If you’re like me, you enjoyed “Cloverfield” a great deal and were shocked to see its spiritual sequel sneak up on America one day in February of 2016. It’s definitely a spiritual sequel in every way in the same idea that “Halloween III” was a spiritual sequel to “Halloween.” Director Dan Trachtenberg supplies a steady stream of surprises without ever really making audiences feel cheated. “10 Cloverfield Lane” is a masterful dramatic thriller that asks the big questions about survival. Its biggest themes about the setting feels like something out of a random survival website to arouse conversations. If something was going down in the real world, would you go outside and brave whatever was waiting for you, or would you live in a bunker with all the supplies and luxuries, but have to be under the watchful eye of a very unhinged individual who may or may not be lying to you? What hell is more managable?
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“10 Cloverfield Lane” enhances the idea of an anthology of films, and I hope we see many more movies of this ilk. To say I was surprised by “10 Cloverfield Lane” is an understatement. I was thrown for a loop and excited because the year before “Cloverfield” premiered, I was obsessed with the viral marketing. “10 Cloverfield Lane” is a short but sweet apocalyptic thriller involving three characters facing a large dilemma ahead of them. After breaking up with her husband Ben, Michelle finds herself on the road to grieve for her relationship ending. After crashing in her car, she awakens to discover she’s been chained to a wall and is injured. Convinced she’s been kidnapped and taken hostage, she meets the very unusual Howard. John Goodman is excellent as Howard, a simple farmer with an unbalanced temperament that makes his entire motive ambiguous from beginning to end. When Michelle meets him, Howard explains that something terrible has happened in the outside world, and that he saved Michelle and has brought her back to his bunker.
After failing to escape, Michelle realizes she might not be in a hostage situation as she meets fellow survivors Emmett (a charming John Gallagher Jr.), who is also injured. He corroborates Howard’s claims, explaining that he begged to be let in to the bunker, and that he witnessed something truly unexplained outside that caused him to flee in terror. Now locked inside and seemingly surrounded by the luxuries of everyday life, Michelle struggles to cope with her new environment alongside Emmett. Both strangers form a tight bond when they realize Howard isn’t exactly the most mentally sound man alive. Surely, he is clever, and quick witted, and an A+ survivor, but in the end, he might be more frightening than whatever is happening outside of the bunker. The tension is thick and the mystery unfolds skillfully, as Michelle struggles to live within her confines, while also finding it difficult to ignore the clues she’s witnessed while living in the bunker.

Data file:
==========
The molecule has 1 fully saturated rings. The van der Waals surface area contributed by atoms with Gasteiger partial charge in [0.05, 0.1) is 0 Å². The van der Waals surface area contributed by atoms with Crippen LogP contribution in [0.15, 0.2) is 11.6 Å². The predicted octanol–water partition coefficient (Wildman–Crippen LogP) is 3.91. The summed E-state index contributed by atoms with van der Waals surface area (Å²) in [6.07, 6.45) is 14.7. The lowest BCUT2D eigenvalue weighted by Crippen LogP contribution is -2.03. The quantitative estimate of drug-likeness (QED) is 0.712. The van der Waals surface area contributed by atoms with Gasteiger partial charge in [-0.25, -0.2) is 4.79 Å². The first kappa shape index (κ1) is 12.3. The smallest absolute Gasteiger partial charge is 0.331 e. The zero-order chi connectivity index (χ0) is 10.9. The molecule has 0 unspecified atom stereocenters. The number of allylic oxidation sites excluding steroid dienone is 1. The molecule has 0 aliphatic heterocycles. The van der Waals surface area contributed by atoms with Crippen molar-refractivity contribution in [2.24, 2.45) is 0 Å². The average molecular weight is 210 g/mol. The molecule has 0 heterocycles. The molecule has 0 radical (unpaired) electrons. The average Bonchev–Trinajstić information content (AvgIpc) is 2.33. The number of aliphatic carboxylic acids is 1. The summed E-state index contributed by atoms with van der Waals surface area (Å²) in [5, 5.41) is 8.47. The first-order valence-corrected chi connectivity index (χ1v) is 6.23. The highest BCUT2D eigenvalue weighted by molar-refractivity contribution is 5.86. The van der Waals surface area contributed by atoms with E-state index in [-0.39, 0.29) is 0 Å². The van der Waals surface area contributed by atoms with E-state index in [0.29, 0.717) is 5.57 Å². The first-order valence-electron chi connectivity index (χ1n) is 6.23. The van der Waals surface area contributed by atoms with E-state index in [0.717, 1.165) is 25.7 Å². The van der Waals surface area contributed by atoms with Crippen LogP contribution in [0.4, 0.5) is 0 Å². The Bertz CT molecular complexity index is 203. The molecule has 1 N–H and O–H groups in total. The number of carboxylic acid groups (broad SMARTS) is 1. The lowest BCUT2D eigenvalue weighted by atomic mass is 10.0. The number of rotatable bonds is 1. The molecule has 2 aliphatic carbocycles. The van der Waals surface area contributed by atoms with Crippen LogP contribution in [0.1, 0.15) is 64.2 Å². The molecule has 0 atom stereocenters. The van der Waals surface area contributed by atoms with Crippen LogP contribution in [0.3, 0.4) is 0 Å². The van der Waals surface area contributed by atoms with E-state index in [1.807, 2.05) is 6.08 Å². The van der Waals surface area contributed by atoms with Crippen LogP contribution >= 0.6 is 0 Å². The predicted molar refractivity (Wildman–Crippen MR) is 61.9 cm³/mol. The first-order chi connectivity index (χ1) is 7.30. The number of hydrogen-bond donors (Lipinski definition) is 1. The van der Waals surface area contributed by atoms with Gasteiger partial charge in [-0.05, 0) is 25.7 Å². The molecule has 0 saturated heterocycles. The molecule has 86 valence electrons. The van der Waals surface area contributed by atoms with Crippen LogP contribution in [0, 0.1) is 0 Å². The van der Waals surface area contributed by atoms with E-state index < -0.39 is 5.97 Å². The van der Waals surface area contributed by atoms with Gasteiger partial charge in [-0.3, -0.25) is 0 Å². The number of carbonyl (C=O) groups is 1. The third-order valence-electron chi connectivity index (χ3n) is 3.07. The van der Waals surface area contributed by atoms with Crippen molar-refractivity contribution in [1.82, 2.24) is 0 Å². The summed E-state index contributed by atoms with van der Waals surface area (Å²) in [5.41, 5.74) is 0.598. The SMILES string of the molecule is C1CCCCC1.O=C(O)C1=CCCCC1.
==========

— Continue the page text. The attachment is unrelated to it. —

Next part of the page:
She could hear helicopters, and someone calling for help, and despite Howard warning that nuclear fall out has made the environment inhospitable, she spots her cellphone going off in her dormant truck. What questions arise is if Michelle has been saved or is being held hostage after all. Did Howard really save the pair from something horrific, or did concoct and elaborate and well staged story just to keep him from going stir crazy as he hides out in his hole? Much of the direction is quite brilliant as director Dan Trachtenberg slowly delivers clues and ideas, and then allows us to go along with the narrative. John Goodman is probably one of the most inadvertent movie villains conceived in years. He’s simultaneously horrifying and endearing, and a man who clearly has hidden a lot of about his past, but seems to be using this opportunity as a sense of redemption by keeping Michelle and Emmett in his bunker, no matter what they do.
Their survival doesn’t just hinge on staying inside, but staying on Howard’s good side and pleasing him by following his very rigid series of rules. Once Michelle decides she’d rather tempt fate, it’s a wonderful bit of tonal shifting from survival thriller, to thick mystery, to a game of cat and mouse, right in to a veritable version of “War of the Worlds.” Director Trachtenberg keeps the film perfectly meta with a nice subtle tongue in cheek dark humor that also helps enhance the menace of the thriller. Michelle’s mumbling of “Oh Come On” upon viewing an alien war ship in the distance is reflective of possibly how the audience will respond, and the final note the film ends on is a satisfying book end with a humongous character evolution that closes much like an extended episode of “The Twilight Zone.” If this is how JJ Abrams and Bad Robot intends to treat the “Cloverfield” premise, I’m excited to see what’s lurking around the corner.